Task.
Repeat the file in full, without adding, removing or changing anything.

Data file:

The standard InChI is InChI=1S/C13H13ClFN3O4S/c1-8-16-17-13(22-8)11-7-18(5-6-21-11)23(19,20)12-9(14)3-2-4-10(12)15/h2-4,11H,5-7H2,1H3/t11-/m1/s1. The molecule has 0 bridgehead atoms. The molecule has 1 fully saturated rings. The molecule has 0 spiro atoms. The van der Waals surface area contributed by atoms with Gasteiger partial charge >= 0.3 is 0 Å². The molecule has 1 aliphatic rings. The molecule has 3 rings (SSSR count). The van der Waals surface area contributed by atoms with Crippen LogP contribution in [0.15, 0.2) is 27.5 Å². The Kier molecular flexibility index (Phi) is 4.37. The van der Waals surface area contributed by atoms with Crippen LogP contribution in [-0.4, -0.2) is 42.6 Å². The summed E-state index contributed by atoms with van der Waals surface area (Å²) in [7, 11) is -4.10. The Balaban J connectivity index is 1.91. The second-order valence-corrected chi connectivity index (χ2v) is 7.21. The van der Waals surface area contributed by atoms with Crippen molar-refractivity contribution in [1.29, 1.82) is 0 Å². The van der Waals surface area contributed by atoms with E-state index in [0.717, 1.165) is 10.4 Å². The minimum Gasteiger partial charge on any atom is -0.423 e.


The standard InChI is InChI=1S/C13H13ClFN3O4S/c1-8-16-17-13(22-8)11-7-18(5-6-21-11)23(19,20)12-9(14)3-2-4-10(12)15/h2-4,11H,5-7H2,1H3/t11-/m1/s1. The molecule has 0 bridgehead atoms. The molecule has 1 fully saturated rings. The molecule has 0 spiro atoms. The van der Waals surface area contributed by atoms with Gasteiger partial charge >= 0.3 is 0 Å². The molecule has 1 aliphatic rings. The molecule has 3 rings (SSSR count). The van der Waals surface area contributed by atoms with Crippen LogP contribution in [0.15, 0.2) is 27.5 Å². The Kier molecular flexibility index (Phi) is 4.37. The van der Waals surface area contributed by atoms with Crippen LogP contribution in [-0.4, -0.2) is 42.6 Å². The summed E-state index contributed by atoms with van der Waals surface area (Å²) in [7, 11) is -4.10. The Balaban J connectivity index is 1.91. The second-order valence-corrected chi connectivity index (χ2v) is 7.21. The van der Waals surface area contributed by atoms with Crippen molar-refractivity contribution in [1.29, 1.82) is 0 Å². The van der Waals surface area contributed by atoms with E-state index in [0.717, 1.165) is 10.4 Å². The minimum Gasteiger partial charge on any atom is -0.423 e.